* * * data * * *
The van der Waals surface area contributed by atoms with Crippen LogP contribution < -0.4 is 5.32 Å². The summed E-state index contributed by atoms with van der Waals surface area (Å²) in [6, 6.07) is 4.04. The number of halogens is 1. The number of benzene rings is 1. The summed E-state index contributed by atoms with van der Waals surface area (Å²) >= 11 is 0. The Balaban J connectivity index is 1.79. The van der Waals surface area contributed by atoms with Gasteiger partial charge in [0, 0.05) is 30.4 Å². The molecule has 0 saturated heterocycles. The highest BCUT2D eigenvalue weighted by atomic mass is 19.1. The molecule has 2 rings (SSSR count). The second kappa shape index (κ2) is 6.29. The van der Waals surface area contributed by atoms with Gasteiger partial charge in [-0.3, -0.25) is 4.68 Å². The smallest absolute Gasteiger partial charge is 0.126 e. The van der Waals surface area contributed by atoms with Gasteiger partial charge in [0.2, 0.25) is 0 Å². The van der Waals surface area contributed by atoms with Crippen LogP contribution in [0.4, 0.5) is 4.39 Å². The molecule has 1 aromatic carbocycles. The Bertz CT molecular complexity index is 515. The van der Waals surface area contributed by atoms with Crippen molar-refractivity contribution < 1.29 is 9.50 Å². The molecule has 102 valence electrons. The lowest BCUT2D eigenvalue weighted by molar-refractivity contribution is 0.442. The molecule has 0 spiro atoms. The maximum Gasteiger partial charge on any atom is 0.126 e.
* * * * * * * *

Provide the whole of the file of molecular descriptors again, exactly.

The van der Waals surface area contributed by atoms with Crippen LogP contribution < -0.4 is 5.32 Å². The summed E-state index contributed by atoms with van der Waals surface area (Å²) in [6, 6.07) is 4.04. The number of halogens is 1. The number of benzene rings is 1. The summed E-state index contributed by atoms with van der Waals surface area (Å²) >= 11 is 0. The Balaban J connectivity index is 1.79. The van der Waals surface area contributed by atoms with Gasteiger partial charge in [0, 0.05) is 30.4 Å². The molecule has 0 saturated heterocycles. The highest BCUT2D eigenvalue weighted by atomic mass is 19.1. The molecule has 2 rings (SSSR count). The second kappa shape index (κ2) is 6.29. The van der Waals surface area contributed by atoms with Gasteiger partial charge in [-0.3, -0.25) is 4.68 Å². The smallest absolute Gasteiger partial charge is 0.126 e. The van der Waals surface area contributed by atoms with Gasteiger partial charge in [0.2, 0.25) is 0 Å². The van der Waals surface area contributed by atoms with Crippen LogP contribution in [0.4, 0.5) is 4.39 Å². The molecule has 1 aromatic carbocycles. The Bertz CT molecular complexity index is 515. The van der Waals surface area contributed by atoms with Crippen molar-refractivity contribution < 1.29 is 9.50 Å². The molecule has 102 valence electrons. The lowest BCUT2D eigenvalue weighted by molar-refractivity contribution is 0.442. The molecule has 0 spiro atoms. The maximum Gasteiger partial charge on any atom is 0.126 e.